It’s not the strongest of the species that survives,” Charles Darwin once observed, “but the one most responsive to change.” If only it were true in higher education.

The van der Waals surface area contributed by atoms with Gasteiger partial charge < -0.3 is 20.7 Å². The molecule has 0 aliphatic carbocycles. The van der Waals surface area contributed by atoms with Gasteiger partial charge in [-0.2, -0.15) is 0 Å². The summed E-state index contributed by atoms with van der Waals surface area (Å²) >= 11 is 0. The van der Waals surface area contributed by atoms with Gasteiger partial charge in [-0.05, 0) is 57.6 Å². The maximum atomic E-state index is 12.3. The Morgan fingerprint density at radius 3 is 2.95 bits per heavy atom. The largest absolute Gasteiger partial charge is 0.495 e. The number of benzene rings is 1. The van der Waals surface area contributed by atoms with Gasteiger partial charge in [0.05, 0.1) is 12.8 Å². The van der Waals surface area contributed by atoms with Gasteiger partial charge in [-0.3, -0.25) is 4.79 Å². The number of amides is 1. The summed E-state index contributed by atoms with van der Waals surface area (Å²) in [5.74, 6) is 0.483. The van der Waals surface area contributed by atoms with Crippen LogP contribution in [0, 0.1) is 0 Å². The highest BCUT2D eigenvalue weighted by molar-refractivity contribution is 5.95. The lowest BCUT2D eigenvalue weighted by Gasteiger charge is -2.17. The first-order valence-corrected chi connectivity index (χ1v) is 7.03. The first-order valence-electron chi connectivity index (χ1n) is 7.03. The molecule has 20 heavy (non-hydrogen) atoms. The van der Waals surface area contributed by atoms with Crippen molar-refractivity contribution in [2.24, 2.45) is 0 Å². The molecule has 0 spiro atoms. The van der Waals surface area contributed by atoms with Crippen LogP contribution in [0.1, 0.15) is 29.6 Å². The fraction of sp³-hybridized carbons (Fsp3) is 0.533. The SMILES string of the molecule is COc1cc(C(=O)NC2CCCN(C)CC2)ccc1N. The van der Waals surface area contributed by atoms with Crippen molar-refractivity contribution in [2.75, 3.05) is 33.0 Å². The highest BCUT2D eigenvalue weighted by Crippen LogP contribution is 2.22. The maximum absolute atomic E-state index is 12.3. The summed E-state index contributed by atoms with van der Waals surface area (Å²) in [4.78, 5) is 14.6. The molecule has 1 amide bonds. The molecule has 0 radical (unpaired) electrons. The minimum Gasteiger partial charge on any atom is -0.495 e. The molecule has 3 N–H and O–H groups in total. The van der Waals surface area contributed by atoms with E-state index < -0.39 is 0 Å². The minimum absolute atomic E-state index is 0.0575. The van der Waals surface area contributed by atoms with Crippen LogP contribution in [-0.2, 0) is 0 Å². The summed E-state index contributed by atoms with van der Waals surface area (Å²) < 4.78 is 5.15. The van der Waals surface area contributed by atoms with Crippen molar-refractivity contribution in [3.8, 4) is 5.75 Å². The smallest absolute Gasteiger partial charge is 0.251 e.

It’s interesting to observe, isn’t it, how much higher education is still driven by a “brute force” model of delivery? As much as we might wish it were otherwise, postsecondary courses and degree programs are still largely delivered in a one-size-fits-all manner, and those students who can’t keep up are simply left behind, sometimes irretrievably so – the higher education equivalent of natural selection, some might say. (I once had lunch with a colleague, for example, who told me with no small amount of pride that he only taught to the 10 percent of the class who “got it.” The others, it seemed, were not worth his effort.) But surely anyone – teacher, student, or otherwise – who has ever sat in a classroom has seen glaring evidence of the fact that not all students move at the same pace. Some are prepared to move more quickly than the majority while others require greater attention and more time to master the same material as their classmates. The limits of mainstreaming diversely skilled students are obvious to all and yet we largely persist in the vain hope that greater numbers of students will learn to move at “class pace” if only we underscore their responsibility to do so in syllabuses and first-class lectures. Of course, when teachers face classes of 20 or 40 or 200 students, personalized instruction isn’t much of an option. It’s simply too expensive and impractical – until now, perhaps. Witness the countervailing perspective emerging these days that the curriculum is the thing that needs to change pace. Indeed, after a number of years of quiet experimentation we may now be on the cusp of an evolutionary moment – one that promises greater personalization, deeper engagement, and stronger outcomes for students of many types. And it may even be affordable. In fact, it may even be cost-efficient,...
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